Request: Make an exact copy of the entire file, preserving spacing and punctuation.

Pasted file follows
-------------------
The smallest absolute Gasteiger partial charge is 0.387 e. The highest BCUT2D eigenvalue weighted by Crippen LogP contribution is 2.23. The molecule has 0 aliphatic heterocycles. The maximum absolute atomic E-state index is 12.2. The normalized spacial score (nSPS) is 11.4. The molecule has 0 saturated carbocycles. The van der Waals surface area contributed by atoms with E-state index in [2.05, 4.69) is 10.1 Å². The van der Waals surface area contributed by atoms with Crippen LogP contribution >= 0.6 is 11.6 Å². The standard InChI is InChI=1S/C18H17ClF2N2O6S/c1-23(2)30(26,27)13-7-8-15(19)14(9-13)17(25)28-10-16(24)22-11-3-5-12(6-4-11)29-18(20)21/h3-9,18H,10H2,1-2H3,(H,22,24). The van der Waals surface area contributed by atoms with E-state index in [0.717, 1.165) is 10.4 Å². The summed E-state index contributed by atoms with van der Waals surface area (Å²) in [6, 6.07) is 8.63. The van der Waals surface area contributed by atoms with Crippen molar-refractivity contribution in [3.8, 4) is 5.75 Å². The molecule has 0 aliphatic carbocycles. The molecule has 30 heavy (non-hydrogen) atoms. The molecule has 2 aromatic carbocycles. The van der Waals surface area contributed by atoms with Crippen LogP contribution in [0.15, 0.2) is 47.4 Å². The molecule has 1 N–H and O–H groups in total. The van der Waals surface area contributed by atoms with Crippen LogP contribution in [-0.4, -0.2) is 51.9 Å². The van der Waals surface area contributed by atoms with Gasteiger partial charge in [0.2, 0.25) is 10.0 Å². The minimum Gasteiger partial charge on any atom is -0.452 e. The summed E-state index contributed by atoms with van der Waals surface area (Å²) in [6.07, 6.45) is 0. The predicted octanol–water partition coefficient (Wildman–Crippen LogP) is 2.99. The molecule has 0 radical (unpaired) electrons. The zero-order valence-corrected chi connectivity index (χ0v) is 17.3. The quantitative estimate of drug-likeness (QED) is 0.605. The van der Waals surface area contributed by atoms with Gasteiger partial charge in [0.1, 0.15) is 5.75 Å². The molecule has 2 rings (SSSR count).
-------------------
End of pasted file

The smallest absolute Gasteiger partial charge is 0.387 e. The highest BCUT2D eigenvalue weighted by Crippen LogP contribution is 2.23. The molecule has 0 aliphatic heterocycles. The maximum absolute atomic E-state index is 12.2. The normalized spacial score (nSPS) is 11.4. The molecule has 0 saturated carbocycles. The van der Waals surface area contributed by atoms with E-state index in [2.05, 4.69) is 10.1 Å². The van der Waals surface area contributed by atoms with Crippen LogP contribution >= 0.6 is 11.6 Å². The standard InChI is InChI=1S/C18H17ClF2N2O6S/c1-23(2)30(26,27)13-7-8-15(19)14(9-13)17(25)28-10-16(24)22-11-3-5-12(6-4-11)29-18(20)21/h3-9,18H,10H2,1-2H3,(H,22,24). The van der Waals surface area contributed by atoms with E-state index in [0.717, 1.165) is 10.4 Å². The summed E-state index contributed by atoms with van der Waals surface area (Å²) in [6, 6.07) is 8.63. The van der Waals surface area contributed by atoms with Crippen molar-refractivity contribution in [3.8, 4) is 5.75 Å². The molecule has 0 aliphatic carbocycles. The molecule has 30 heavy (non-hydrogen) atoms. The molecule has 2 aromatic carbocycles. The van der Waals surface area contributed by atoms with Crippen LogP contribution in [0.15, 0.2) is 47.4 Å². The molecule has 1 N–H and O–H groups in total. The van der Waals surface area contributed by atoms with Crippen LogP contribution in [-0.4, -0.2) is 51.9 Å². The van der Waals surface area contributed by atoms with Gasteiger partial charge in [0.2, 0.25) is 10.0 Å². The minimum Gasteiger partial charge on any atom is -0.452 e. The summed E-state index contributed by atoms with van der Waals surface area (Å²) in [6.07, 6.45) is 0. The predicted octanol–water partition coefficient (Wildman–Crippen LogP) is 2.99. The molecule has 0 radical (unpaired) electrons. The zero-order valence-corrected chi connectivity index (χ0v) is 17.3. The quantitative estimate of drug-likeness (QED) is 0.605. The van der Waals surface area contributed by atoms with Gasteiger partial charge in [0.1, 0.15) is 5.75 Å². The molecule has 2 rings (SSSR count).